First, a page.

Manuka honey’s advantageous assets are mostly thanks to its high levels of MGO (Methylglyoxal), an organic nutrient from the Manuka nectar with antibacterial properties, as well as Leptosperin, DHA, and prebiotics. 

As stated, most honeybees won’t bother (or sting) you unless they feel threatened. From our beekeepers’ experiences, we can attest to that. Our beekeepers are careful not to overstimulate the bees, making for a healthy, happy relationship. 

When you have a good relationship with your bees and practice ethical beekeeping, the bees tend to form a sense of trust. 

 

What Should I Do If I Get Stung by a Bee?

While honeybee stings are pretty uncommon, that’s not to say they never happen.

If you get stung by a honeybee, try to look around and ensure you aren’t near the hive. 

Once you’re out of harm's way, you’ll want to care for the sting — infected stings are far more uncomfortable than the sting itself. You’ll need to find and remove the stinger, wash the sting site, and apply a compress to help with any swelling.

The good thing is that the pain generally subsides within a day or so unless you're allergic to bee venom. Contact your doctor immediately if you’re allergic to bee venom or have an allergic reaction. Now, allergic reactions aside, let's take a closer look at what to do when you get stung.

Step One: Find the stinger.

It’s not uncommon for the stinger to get stuck under the skin. While honeybees don’t have smooth stingers, the extraction process is still fairly easy. 

The stinger will be attached to a venom sac that continues delivering venom to your skin even after the bee is gone, so it’s important to locate and remove the stinger as soon as you can. The area will most likely become infected if the stinger isn't removed. 

Wash your hands before trying to remove the stinger to ensure you’re not pushing bacteria into the wound. If you can’t get the stinger with your fingers alone, use a clean pair of tweezers to gently pull the stinger out. 

Step Two: Wash the area.

Wash the area with warm water and soap. If you feel extra irritation or a sharp pinch, that may be the stinger still in your skin.

Step Three: Apply a cool compress.

Applying a cool compress to the area should help relieve some of the ensuing swelling. You can use a small bag of ice wrapped in a clean towel, or a gel pack wrapped in a paper towel — while you do want the cold to help soothe the sting site, you never want to apply ice directly to a wound.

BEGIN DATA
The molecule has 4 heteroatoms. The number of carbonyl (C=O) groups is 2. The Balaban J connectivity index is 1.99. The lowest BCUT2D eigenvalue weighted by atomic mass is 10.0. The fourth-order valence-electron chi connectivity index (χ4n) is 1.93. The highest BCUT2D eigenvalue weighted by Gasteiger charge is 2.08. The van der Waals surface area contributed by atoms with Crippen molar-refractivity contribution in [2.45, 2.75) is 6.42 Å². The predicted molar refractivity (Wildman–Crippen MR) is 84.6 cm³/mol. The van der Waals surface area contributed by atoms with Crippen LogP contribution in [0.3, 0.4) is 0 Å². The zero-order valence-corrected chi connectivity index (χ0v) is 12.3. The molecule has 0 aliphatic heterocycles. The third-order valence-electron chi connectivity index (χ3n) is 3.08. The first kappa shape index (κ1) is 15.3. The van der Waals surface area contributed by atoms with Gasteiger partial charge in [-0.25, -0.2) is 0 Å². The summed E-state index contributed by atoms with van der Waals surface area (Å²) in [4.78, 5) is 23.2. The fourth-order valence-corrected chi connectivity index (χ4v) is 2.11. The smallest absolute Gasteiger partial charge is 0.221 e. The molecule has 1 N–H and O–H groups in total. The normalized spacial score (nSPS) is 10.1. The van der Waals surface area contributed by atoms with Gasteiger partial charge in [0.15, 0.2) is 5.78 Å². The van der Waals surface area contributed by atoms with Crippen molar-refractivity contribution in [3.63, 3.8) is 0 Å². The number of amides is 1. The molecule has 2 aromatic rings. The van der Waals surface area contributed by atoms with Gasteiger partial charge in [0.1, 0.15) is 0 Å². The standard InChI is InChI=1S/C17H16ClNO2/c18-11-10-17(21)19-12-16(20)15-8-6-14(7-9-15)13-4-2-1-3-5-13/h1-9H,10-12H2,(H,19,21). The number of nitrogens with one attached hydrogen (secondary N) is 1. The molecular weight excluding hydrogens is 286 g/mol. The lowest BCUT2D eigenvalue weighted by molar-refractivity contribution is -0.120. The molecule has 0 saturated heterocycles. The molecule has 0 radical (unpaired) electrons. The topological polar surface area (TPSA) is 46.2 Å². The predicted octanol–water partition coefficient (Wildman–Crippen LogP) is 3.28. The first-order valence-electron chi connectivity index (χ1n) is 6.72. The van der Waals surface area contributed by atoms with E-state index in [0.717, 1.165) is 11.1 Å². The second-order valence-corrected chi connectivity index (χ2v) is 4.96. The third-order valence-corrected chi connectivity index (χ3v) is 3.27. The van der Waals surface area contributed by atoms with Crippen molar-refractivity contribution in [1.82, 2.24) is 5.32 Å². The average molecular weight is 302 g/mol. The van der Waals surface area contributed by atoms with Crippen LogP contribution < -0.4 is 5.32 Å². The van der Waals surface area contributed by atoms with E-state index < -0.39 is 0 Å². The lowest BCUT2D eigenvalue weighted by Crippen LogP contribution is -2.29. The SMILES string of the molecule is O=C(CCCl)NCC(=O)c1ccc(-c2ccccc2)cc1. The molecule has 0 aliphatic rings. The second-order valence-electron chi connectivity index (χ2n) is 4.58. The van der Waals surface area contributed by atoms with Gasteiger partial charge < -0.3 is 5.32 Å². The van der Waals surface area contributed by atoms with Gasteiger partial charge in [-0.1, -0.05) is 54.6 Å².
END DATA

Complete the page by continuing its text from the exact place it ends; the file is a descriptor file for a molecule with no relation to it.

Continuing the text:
Conclusion 

Without bees, we’d have no sweet honey, and most of our flowers, trees, and plants, in general, would be no more. Some people view honeybees as pests, but recently, many have realized just how important our little friends are.

Exploring products like the MGO 850 10-pack stick packets can be a delightful experience. Moreover, keeping up with the trending honey products can introduce you to varieties like Manuka Honey 20+ MGO 850.

Delving deeper, understanding the traditions of Manuka honey can enrich your appreciation for these hard-working insects. For those looking to incorporate honey into their diet, savoring Manuka honey ideas can be quite inspiring.

Additionally, combining honey with other health practices, as seen in the ACV Manuka wellness guide, opens up new ways to enjoy its benefits. Finally, learning about how bees consume honey provides a fascinating glimpse into the life of these essential pollinators.

All bees play vital roles in our ecosystem, so when you see a honeybee, there’s no need to swat it — chances are they’re just looking for some nectar to indulge in or a little sugar to slurp up.

Check out our blog for more information about Manuka honey and the special insects that create it. 


FAQs

Can bees sting more than once?

Most bees, including bumblebees and wasps, can sting multiple times because they have smooth stingers that can be easily withdrawn without causing them any harm. However, honeybees have a barbed stinger that gets lodged in the skin, and when they try to fly away, it tears away from their bodies, causing them to die.

What is the purpose of a bee's stinger?

A bee's stinger is primarily a defense mechanism. Bees use their stingers to protect their colony from threats. The stinger delivers a dose of venom that causes pain and deters predators.

How can I avoid getting stung by a bee?

To avoid getting stung, it's best to keep a safe distance from a bee's hive, avoid swatting at bees, and refrain from wearing bright colors or floral patterns which might attract them. If a bee comes near you, stay calm and slowly move away.

Can bees remember faces?

Surprisingly, research suggests that honeybees can indeed recognize human faces. They use their vision and cognitive abilities to distinguish and remember patterns, which can include faces.

 

Sources: 

How many species of native bees are in the United States? | U.S. Geological Survey

Honey Bee Swarms are Common but Not Dangerous | Horticulture and Home Pest News

The Value of Birds and Bees | Farmers.gov

[Epidemiological and clinical study on bee venom allergy among beekeepers] | NCBI

Learning and memory in the honeybee | PMC